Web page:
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Genetic and Rare Diseases Information Center (GARD)

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Sjogren-Larsson syndrome

Other Names for this Disease
  • FADH deficiency
  • FALDH deficiency
  • FAO deficiency
  • Fatty aldehyde dehydrogenase deficiency
  • Ichthyosis, spastic neurologic disorder, and oligophrenia
More Names
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How might Sjogren-Larsson syndrome (SLS) be treated?

Topical application of various agents have been used to treat the ichthyosis.[1] Some clinical studies have found that a drug called zileuton can be beneficial in the treatment of SLS. In these studies, the drug successfully reduced the severity of the pruritis (itching), and improved the behavior of the treated child. While this drug does not cure SLS, it has the potential to greatly improve the quality of life of children with SLS.[2] Seizures usually respond well to anti-convulsant medications and spasticity is improved with surgery. Diets supplemented with medium-chain fatty acids have been reported to improve the skin, but the results are inconsistent.[1]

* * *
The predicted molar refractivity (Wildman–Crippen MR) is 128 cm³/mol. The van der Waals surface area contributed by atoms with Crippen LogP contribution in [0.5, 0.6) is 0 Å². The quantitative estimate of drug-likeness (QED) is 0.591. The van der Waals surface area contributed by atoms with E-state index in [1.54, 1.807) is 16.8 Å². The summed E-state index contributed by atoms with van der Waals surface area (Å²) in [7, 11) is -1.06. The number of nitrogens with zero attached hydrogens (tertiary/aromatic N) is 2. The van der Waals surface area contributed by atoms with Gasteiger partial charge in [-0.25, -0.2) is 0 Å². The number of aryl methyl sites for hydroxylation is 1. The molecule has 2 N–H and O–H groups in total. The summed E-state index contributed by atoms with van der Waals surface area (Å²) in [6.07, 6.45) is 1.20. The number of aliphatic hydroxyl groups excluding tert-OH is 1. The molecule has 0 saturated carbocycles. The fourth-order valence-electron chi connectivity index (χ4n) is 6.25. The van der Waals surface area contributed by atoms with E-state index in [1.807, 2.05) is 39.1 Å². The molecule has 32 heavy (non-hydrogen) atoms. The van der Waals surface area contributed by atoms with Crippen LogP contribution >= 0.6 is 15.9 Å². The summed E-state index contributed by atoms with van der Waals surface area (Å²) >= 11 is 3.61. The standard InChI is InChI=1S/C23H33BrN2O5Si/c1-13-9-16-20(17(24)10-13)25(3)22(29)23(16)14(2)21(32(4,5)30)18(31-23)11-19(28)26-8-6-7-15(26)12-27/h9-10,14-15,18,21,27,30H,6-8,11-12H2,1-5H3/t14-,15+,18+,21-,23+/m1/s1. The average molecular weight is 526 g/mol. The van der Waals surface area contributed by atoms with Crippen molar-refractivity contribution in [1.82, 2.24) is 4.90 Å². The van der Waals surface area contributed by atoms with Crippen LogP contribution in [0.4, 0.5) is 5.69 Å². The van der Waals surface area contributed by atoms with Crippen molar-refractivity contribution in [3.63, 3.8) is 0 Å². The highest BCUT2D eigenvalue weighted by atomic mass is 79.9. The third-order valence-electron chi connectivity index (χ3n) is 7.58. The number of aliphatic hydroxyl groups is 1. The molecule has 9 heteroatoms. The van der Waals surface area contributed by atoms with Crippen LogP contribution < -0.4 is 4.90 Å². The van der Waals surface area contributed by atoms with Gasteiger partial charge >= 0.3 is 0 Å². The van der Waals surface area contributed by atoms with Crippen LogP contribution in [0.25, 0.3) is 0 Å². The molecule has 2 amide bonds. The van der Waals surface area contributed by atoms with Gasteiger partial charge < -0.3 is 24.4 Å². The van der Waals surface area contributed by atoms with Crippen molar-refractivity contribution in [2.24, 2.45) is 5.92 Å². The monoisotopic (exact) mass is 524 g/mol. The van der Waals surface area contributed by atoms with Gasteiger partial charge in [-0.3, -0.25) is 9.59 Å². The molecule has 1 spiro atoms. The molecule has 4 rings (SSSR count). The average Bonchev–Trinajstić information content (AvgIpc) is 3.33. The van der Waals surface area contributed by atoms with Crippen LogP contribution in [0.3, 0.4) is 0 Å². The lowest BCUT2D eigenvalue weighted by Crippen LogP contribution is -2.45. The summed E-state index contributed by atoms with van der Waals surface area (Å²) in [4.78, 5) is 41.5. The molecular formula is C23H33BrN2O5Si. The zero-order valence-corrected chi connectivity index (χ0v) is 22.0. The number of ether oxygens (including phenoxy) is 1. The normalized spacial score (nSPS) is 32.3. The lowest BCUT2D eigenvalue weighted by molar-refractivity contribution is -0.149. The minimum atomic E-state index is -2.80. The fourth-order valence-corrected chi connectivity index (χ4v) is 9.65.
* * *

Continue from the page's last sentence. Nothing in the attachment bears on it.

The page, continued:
More detailed information about treatment options for SLS can be accessed through the Treatment and Medication sections of Medscape Reference.
Last updated: 9/21/2012

  1. Rizzo WB. Sjogren-Larsson Syndrome: Molecular Genetics and Biochemical Pathogenesis of Fatty Aldehyde Dehydrogenase Deficiency. Mol Genet Metab. September 22, 2006; Accessed 9/21/2012.
  2. Sjogren-Larsson Syndrome. United Leukodystrophy Foundation. Accessed 9/21/2012.

Clinical Trials & Research for this Disease

  • lists trials that are studying or have studied Sjogren-Larsson syndrome. Click on the link to go to to read descriptions of these studies.